The most pop­u­lar camp­ground in Sol­dot­na with over 250 camp­sites in a large wood­ed area. And, it’s a fish­er­man’s dream for access­ing the boun­ty of the Kenai Riv­er. There are twen­ty-five sets of stairs to the riv­er, 2 fish­ing plat­forms that are 85 feet long (one is acces­si­ble), and 650 feet of ele­vat­ed boardwalk. 

Small road­side camp­ground along Swan Lake Road in the Kenai Nation­al Wildlife Refuge. 2 camp­sites and vault toi­let. Fish lake stocked with Arc­tic Char. 

48 camp­sites by John­son Lake, a pop­u­lar lake for pad­dling and fish­ing for rain­bow trout in Kasilof, just south of Sol­dot­na. There’s also a day-use pic­nic area. Some camp­sites can be reserved in advance. 

Find out how the sock­eye salmon in this lake ben­e­fit from the clear waters.

Small, 3‑site, free camp­ground acces­si­ble via Ski­lak Lake Road. There are toi­lets and a rough boat launch. Anglers can fish for dol­ly var­den and rain­bow trout. Check with ADF&G for cur­rent regulations.

Camp out at this qui­et, clear­wa­ter lake, along Ski­lak Lake Road in the Kenai Nation­al Wildlife Refuge, where glac­i­ers once stood over 2,000 feet tall. There’s oppor­tu­ni­ties for fish­ing (and a boat launch) and a pic­nic area along the shore. All camp­sites are avail­able on a first-come, first served basis. 

16 sites in a wood­ed set­ting. There’s a fam­i­ly friend­ly trail that leads to Ptarmi­gan Lake. It’s a sev­en mile round trip and you’ll see sheep and goats along the way. There’s also good trout and Dol­ly Var­den fish­ing, so bring your gear.

If you want to camp beside sub­alpine Upper Sum­mit Lake close to trum­peter swans and fish­ing for rain­bows, take the fam­i­ly to this camp­ground deep in the Kenai Moun­tains off Mile 46 of the Seward High­way. The 35 sites are spread along a loop in the alder, wil­low and spruce woods on the hill­side above the lake, with clear-run­ning Ten­der­foot Creek pass­ing through 

the recre­ation area pro­vides pic­nic sites, shel­ters, camp­sites, water and toi­lets. There are excel­lent views of Cook Inlet, the Aleut­ian Moun­tain Range and its three tallest peaks: Mount Iliamna, Mount Redoubt and Mount Spur. There are 125 camp­sites, and the RV size lim­it is 35′. Note: The Depart­ment of Fish & Game has closed clam­ming at Clam Gulch for the last sev­er­al years. Please check the cur­rent sta­tus before harvesting.   ...more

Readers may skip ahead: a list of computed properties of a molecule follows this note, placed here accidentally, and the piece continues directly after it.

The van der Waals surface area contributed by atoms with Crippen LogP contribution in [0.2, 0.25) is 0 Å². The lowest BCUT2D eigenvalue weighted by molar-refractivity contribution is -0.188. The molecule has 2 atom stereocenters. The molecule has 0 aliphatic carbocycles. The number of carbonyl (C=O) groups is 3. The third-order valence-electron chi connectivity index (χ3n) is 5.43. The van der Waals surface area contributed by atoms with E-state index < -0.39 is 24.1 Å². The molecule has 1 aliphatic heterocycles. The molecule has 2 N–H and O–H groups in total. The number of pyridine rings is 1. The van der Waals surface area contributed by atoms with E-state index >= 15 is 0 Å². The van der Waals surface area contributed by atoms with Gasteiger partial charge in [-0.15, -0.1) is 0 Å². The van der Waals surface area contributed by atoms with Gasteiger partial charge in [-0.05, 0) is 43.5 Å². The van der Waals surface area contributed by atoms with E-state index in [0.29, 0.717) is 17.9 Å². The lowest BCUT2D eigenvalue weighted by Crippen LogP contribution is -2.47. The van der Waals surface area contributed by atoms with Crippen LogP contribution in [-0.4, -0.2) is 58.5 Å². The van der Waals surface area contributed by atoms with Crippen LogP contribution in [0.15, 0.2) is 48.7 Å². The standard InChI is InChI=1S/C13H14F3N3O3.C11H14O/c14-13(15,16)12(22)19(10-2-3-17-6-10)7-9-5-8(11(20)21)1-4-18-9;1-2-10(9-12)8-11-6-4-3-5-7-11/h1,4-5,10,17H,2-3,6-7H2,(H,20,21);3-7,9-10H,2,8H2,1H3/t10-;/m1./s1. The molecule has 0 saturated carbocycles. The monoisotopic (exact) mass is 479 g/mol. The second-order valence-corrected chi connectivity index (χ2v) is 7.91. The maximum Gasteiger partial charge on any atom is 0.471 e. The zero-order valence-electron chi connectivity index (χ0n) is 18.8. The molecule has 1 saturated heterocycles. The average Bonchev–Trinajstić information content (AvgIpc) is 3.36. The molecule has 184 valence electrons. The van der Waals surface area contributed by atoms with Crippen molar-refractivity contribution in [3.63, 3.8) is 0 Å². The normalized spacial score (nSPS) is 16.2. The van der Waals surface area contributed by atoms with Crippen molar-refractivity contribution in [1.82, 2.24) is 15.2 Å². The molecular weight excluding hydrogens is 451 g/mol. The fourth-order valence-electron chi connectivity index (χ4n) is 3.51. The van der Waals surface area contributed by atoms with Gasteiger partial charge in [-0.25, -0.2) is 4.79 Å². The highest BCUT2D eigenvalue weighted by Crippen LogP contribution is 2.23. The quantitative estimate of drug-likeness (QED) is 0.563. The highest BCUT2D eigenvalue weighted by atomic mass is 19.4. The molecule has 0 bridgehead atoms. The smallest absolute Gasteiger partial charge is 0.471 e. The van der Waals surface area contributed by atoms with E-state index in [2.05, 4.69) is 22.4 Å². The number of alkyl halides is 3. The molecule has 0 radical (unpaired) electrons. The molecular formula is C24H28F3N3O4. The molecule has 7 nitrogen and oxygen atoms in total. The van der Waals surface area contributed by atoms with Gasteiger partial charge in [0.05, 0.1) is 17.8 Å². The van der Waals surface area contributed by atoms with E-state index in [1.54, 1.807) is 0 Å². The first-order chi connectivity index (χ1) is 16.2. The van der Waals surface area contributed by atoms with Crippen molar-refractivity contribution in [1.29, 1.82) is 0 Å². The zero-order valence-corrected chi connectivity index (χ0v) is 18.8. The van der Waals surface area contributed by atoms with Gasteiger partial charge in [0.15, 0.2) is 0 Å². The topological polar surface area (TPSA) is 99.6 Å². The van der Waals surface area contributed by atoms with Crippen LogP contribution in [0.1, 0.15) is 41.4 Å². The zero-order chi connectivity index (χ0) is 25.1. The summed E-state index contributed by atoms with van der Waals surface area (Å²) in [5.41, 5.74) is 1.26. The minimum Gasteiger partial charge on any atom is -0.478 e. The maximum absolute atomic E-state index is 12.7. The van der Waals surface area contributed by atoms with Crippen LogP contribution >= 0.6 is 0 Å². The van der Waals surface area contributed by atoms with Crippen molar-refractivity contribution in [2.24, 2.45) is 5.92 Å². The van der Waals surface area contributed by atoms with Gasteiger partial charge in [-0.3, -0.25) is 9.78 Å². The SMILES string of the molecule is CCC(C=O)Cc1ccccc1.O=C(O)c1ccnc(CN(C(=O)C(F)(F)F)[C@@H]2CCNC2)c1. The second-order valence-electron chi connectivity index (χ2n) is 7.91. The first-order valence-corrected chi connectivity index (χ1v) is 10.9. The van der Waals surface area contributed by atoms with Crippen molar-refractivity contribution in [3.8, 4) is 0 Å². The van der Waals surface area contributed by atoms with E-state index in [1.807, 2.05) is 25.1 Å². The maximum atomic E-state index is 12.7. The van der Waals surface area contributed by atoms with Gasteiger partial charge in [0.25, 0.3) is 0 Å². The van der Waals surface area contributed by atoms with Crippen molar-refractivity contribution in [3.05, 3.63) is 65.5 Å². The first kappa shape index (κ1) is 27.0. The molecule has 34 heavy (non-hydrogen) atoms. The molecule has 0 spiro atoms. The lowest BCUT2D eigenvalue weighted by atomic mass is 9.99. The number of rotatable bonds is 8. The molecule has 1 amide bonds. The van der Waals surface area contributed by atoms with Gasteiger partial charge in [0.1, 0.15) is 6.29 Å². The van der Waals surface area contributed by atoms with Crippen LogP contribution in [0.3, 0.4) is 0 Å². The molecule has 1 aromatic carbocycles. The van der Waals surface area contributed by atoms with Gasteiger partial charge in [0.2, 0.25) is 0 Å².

Small camp­ground with an open park­ing area on the shores of Kel­ly Lake. Great, qui­et spot to choose if you have a kayak or canoe, or want to fish for trout.

91-site camp­ground for tents and RVs (no hook-ups). There’s a side-road that will take you to Kenai Lake, which has great trout fish­ing. The Kenai Riv­er has rain­bow and Dol­ly Var­den all through the summer.

Difficulty: Easy

The trail is half a mile long and takes you through a mature birch for­est that is car­pet­ed with dev­il’s club and water­mel­on berry plants. It’s an easy walk­ing, ide­al for small chil­dren, and ends at a small camp­ing area on a slight bluff that over­looks Bish­op’s Beach and Bish­op Creek.

This is a pop­u­lar boat launch for drift boaters fish­ing for king salmon. The Kasilof Riv­er red salmon dip­net fish­ery is here, but only open to Alas­ka res­i­dents. It’s worth a look if you’ve nev­er seen dip­net­ters in action before. There are 16 camp­sites, water, tables, toi­lets, hik­ing trails, a boat launch and fishing.

The six-room B&B, in a log build­ing, is strict­ly no-frills, but you’ll find clean, com­fort­able rooms with one dou­ble bed and one twin bed. While they may be basic, you won’t find more afford­able lodg­ing in the area — there’s even a con­ti­nen­tal break­fast. It’s the per­fect choice for hard­core fish­er­men and adven­tur­ers who want a warm, clean, afford­able room to return to in the evening. 

Glac­i­er Spit is about a 1.5 to 2 mile long spit locat­ed at the mouth of Hal­ibut Cove. Vis­i­tors and locals alike use the beach as a camp­ing spot with views of Kachemak Bay. The best camp sites can be found on the back­side of the spit, nat­u­ral­ly shel­tered from the wind.

[{"slug":"anchorage","title":"Anchorage"},{"slug":"homer","title":"Homer"},{"slug":"kenai-peninsula","title":"Kenai Peninsula Audio Guide"},{"slug":"seward","title":"Seward Audio Guide"},{"slug":"cooper-landing","title":"Cooper Landing"},{"slug":"soldotna","title":"Soldotna"},{"slug":"chugach-national-forest","title":"Chugach National Forest"},{"slug":"kenai","title":"Kenai"},{"slug":"hope","title":"Hope"},{"slug":"moose-pass","title":"Moose Pass"}]

Expert Advice